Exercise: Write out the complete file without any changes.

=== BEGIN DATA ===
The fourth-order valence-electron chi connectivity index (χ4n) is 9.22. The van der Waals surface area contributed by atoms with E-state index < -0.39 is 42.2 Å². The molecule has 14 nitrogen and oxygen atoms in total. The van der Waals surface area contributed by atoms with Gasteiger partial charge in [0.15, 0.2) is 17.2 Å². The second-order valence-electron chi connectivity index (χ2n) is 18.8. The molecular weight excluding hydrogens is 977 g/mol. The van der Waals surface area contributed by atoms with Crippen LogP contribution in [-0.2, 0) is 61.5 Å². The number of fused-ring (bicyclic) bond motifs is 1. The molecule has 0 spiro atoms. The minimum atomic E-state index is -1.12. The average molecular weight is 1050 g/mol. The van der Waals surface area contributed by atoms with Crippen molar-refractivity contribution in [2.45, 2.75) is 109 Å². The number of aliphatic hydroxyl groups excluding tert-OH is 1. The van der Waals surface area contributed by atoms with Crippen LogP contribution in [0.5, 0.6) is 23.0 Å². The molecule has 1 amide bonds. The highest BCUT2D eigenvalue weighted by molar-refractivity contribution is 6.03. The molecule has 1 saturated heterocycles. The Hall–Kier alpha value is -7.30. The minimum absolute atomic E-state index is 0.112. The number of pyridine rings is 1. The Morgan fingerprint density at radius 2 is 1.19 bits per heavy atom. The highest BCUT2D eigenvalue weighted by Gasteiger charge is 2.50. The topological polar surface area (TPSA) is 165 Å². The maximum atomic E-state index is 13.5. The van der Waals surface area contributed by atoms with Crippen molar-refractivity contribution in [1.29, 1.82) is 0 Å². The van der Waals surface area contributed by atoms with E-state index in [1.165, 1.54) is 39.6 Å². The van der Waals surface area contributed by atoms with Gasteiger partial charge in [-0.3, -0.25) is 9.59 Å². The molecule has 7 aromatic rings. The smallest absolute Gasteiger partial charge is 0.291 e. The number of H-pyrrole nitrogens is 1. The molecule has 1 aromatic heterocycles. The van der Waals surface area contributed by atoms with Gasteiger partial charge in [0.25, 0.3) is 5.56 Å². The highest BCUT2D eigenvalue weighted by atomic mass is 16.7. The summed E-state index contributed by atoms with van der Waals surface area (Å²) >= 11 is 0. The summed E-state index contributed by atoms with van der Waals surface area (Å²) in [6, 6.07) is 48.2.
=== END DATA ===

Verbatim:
The fourth-order valence-electron chi connectivity index (χ4n) is 9.22. The van der Waals surface area contributed by atoms with E-state index < -0.39 is 42.2 Å². The molecule has 14 nitrogen and oxygen atoms in total. The van der Waals surface area contributed by atoms with Gasteiger partial charge in [0.15, 0.2) is 17.2 Å². The second-order valence-electron chi connectivity index (χ2n) is 18.8. The molecular weight excluding hydrogens is 977 g/mol. The van der Waals surface area contributed by atoms with Crippen LogP contribution in [-0.2, 0) is 61.5 Å². The number of fused-ring (bicyclic) bond motifs is 1. The molecule has 0 spiro atoms. The minimum atomic E-state index is -1.12. The average molecular weight is 1050 g/mol. The van der Waals surface area contributed by atoms with Crippen molar-refractivity contribution in [2.45, 2.75) is 109 Å². The number of aliphatic hydroxyl groups excluding tert-OH is 1. The van der Waals surface area contributed by atoms with Crippen LogP contribution in [0.5, 0.6) is 23.0 Å². The molecule has 1 amide bonds. The highest BCUT2D eigenvalue weighted by molar-refractivity contribution is 6.03. The molecule has 1 saturated heterocycles. The Hall–Kier alpha value is -7.30. The minimum absolute atomic E-state index is 0.112. The number of pyridine rings is 1. The Morgan fingerprint density at radius 2 is 1.19 bits per heavy atom. The highest BCUT2D eigenvalue weighted by Gasteiger charge is 2.50. The topological polar surface area (TPSA) is 165 Å². The maximum atomic E-state index is 13.5. The van der Waals surface area contributed by atoms with Crippen molar-refractivity contribution in [1.29, 1.82) is 0 Å². The van der Waals surface area contributed by atoms with E-state index in [1.165, 1.54) is 39.6 Å². The van der Waals surface area contributed by atoms with Gasteiger partial charge in [-0.3, -0.25) is 9.59 Å². The molecule has 7 aromatic rings. The smallest absolute Gasteiger partial charge is 0.291 e. The number of H-pyrrole nitrogens is 1. The molecule has 1 aromatic heterocycles. The van der Waals surface area contributed by atoms with Gasteiger partial charge in [0.25, 0.3) is 5.56 Å². The highest BCUT2D eigenvalue weighted by atomic mass is 16.7. The summed E-state index contributed by atoms with van der Waals surface area (Å²) >= 11 is 0. The summed E-state index contributed by atoms with van der Waals surface area (Å²) in [6, 6.07) is 48.2.